Z redshift, etc.
Bad CCD column results in bogus high-z quasars
Some unmasked intermittently bad CCD columns result in spurious identifications of spectra as z>5 quasars. These affect fibers 40, 59, and 60. Treat any redshifts this large with caution, and especially these fibers.
QSO pipeline redshifts
The QSO pipeline redshifts are generally reliable for >95% of the quasars, with a small fraction of catastrophic redshift failures and misclassifications. The reported uncertainty in the pipeline redshift for quasars, however, is underestimated due to intrinsic velocity shifts of quasar emission lines with respect to the systemic velocity. More details about the pipeline redshift uncertainties of SDSS quasars can be found in Wu & Shen (2022).
BOSS Flux Calibration
The flux calibration of individual exposures has an observing hour-angle and fiber dependence, especially below 4200 Angstroms. Analyses which rely upon accurate flux calibration of individual exposures should perform additional systematics cross-checks for the consistency between different exposures of the same object, and avoid data observed at large hour-angles. This issue may also affect SDSS spectra but that has not been confirmed.
BOSS Stellar Classifications
BOSS object classifications are primarily focused on the identification of galaxy vs. quasar vs. star. Although sub-classifications are provided, they are not optimized for accuracy. In particular, the CV star templates have more degrees of freedom than other stellar templates, which can result in unphysical solutions where negative PCA components of the CV templates can fit the absorption features of White Dwarfs. Fixing this has not been a high priority since the primary classification of “star” vs. “galaxy” or “qso” is still correct.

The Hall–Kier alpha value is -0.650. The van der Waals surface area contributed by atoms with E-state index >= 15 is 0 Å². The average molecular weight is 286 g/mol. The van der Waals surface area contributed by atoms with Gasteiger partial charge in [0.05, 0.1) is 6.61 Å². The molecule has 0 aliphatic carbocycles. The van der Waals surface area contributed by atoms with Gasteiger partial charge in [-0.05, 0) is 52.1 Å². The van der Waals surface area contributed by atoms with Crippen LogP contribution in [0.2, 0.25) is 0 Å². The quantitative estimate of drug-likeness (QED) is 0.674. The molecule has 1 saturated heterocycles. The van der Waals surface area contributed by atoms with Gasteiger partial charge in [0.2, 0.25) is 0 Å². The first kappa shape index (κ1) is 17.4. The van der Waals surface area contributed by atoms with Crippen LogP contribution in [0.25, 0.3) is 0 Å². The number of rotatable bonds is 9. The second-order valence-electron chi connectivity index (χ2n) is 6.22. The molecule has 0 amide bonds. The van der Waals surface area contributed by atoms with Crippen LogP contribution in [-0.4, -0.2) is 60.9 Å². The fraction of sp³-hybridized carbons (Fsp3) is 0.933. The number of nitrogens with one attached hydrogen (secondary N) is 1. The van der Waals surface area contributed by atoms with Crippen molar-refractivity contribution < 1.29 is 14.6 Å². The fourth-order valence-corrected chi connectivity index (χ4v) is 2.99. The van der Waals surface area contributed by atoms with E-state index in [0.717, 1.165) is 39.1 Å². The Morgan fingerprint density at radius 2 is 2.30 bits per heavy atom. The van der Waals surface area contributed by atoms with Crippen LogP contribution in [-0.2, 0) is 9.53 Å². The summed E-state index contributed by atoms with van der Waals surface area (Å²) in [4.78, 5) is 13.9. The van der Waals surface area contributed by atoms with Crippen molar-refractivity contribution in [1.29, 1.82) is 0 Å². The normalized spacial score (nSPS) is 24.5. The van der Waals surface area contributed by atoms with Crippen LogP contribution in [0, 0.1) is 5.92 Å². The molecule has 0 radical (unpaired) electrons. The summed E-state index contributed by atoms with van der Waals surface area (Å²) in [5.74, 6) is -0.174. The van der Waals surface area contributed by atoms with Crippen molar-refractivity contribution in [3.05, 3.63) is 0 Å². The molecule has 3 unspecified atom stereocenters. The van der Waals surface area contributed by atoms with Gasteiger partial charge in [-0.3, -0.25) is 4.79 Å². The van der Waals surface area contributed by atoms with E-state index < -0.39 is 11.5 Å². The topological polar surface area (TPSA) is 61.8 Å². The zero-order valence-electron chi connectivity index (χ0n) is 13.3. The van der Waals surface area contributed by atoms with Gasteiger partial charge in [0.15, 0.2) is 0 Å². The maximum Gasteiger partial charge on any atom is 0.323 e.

Artificial dichroic transitions at 6000 Å due to cross-talk from bright stars
A small number of spectra are affected by cross-talk from bright stars (generally spectrophotometric standards) in neighboring fibers. This is often manifested in a strong break feature at the dichroic transition around 6000 Å, resulting from different levels of cross-talk between the red and blue arms of the spectrograph. These effects appear to occur less frequently at later survey dates, which would be consistent with the improvements in the focus of the BOSS spectrograph cameras that have been achieved with routine operation. We intend to mitigate these effects in future BOSS data releases through improvements in the extraction codes and to flag any spectra that remain compromised. No masking of this effect is implemented for BOSS DR10 data, however, except to the extent that it triggers a
ZWARNING bit in certain instances.